By the end of this article, we will have made a quick circle wipe transition between two scenes. The circle will start small from the left of the screen, proceed to the point we want to focus in on, and then grow in size until the transition is complete. We’ll be using two images (though you can use video as well), a circle, and masking groups to achieve this effect.
Note that this will be updated with video and images when possible.
If you’d like to follow along, you should have Alight Motion installed on your device and download the seminar assets.
Image 1: http://j.mp/2EzEw8h
Image 2: http://j.mp/2X8XASe
If you’d rather follow along with a finished project, import the project into Alight Motion with the link below.
Completed Element Link:http://alight.link/DmLZQhACGyj4cwVr9
Move & Transform and the Controlpad
Making this transition is simple. We’re going to add two images to the timeline by tapping +, then Media, and then by choosing them in the media browser, one at a time. We’ll leave them both starting at the beginning of the project and at the default length. When we add each image, let’s pinch/zoom on the preview to fill the screen and place the faces roughly in the same place for each image. That will look nice in our transition! Then we’ll add a circle by tapping +, then Shape, then by choosing the circle. Once we have our items on the timeline, we need to move and animate them! For this we’ll use Move & Transform, which can be found on the bottom left of the editing panel.
Figure 1: Move & Transform Controlpad
Move & Transform lets you animate a layer’s position, size, angle of rotation, and skew over time using keyframes and easing curves. It’s a very powerful tool for animation, and in fact, it’s the only tool we need to make our wipe.
Let’s start animating by controlling the position of our circle.
Keyframing & The Timeline
Just to review, we’re planning on having our circle come in from the left, stop on the woman’s face, then expanding to reveal the other photo of the woman underneath. Eventually our circle will be see-through, showing the layer underneath, but first, we need to make our circle move and expand.
By default, images and shapes are two seconds long in Alight Motion, so let’s use the first second to travel from off screen to the face, then next second to expand to fill the screen. Let’s swipe left on the timeline to move the playhead to 1:00 in preparation.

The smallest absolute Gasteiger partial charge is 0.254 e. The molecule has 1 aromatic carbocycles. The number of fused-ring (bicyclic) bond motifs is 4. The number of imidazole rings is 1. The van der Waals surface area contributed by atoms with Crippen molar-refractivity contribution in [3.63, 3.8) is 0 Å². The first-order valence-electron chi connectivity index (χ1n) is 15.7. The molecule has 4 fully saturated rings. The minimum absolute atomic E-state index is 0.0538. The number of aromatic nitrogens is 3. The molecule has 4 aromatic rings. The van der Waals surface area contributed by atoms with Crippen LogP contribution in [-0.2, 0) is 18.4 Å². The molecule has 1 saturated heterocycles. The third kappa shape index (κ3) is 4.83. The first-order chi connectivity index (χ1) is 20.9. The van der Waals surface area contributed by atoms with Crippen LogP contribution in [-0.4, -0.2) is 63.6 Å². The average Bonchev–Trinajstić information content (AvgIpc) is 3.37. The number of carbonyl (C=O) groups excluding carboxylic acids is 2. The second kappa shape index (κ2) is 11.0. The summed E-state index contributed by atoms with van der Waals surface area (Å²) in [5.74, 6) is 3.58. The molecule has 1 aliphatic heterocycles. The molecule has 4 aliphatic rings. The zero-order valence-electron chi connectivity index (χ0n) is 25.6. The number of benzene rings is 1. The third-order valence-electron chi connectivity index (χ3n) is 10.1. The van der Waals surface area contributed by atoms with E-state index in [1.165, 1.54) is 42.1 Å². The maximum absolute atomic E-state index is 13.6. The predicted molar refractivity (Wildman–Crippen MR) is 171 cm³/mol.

Now, let’s tap our Circle, then move it over the woman’s face, the focal point of the wipe. Let’s tap Move & Transform, tap Position on the right if it is not highlighted, and then Add Keyframe to lock our circle into that position at that time. Our focal point has now been set.
Swipe right on the timeline to move to 0:00, the beginning of the timeline. Using the controlpad in Move & Transform, move the circle to the left, off the screen. The red line that appears will keep your motion level. As you move, notice that a keyframe as appeared on your circle layer. If you press play now, you can see your circle move from off screen to the focal point of the wipe.
Please note that you must use the controlpad in Move & Transform to create animations. Moving an object on the preview will move it relative to its entire animation.
Let’s move our timeline now to 2:00 by swiping on the timeline. Again, let’s go to Move & Transform, but this time, let’s tap on Scale and swipe the slider until the circle completely fills the screen. We now have our transition motion worked out. Let’s make out circle into a viewport to our other image with Masking Groups.
Let’s spice up our circle a bit more by applying easing curves to our motion to make it look more natural. Let’s tap on our circle and open up Move & Transform again.
Let’s tap Position, move the playhead so that it falls between our two position keyframes and then press Easing. You’ll see a chart that has a straight diagonal line in it. If you do not see any line at all, make sure the playhead is between both position keyframes.
Right now, the motion of the circle over time is linear, but usually when objects in motion change trajectory they tend to slow down. Let’s choose the third easing curve and drag the top right white handle to the left and down a bit. With this curve, the circle will start quickly and then slow down as it approaches the focal point.
We can do the same for when the circle expands as well. Use the back arrow to leave the Easing panel, and then tap Scale, and then move the playhead between the scale keyframes. Tap Easing, and let’s choose the second curve. The circle should start growing slowly, and then speed up over time.
Let’s play this through. The circle’s motion should feel far more natural.
A masking group takes two layers and masks the shape of the first layer onto the second layer. Anything directly underneath the shape of the first layer will be rendered as visible. Anything else will be transparent.
On the timeline, let’s tap and hold the tab on the left of the circle layer and wait until it highlights. We’ve now enabled multi selection. Tap on the tab for the layer beneath the circle and we’ll have two layers highlighted.
Next, tap the three vertical dots on the top right of the screen and then choose Masking group. Your circle will disappear, to be replaced with the image beneath. You now have a circle wipe!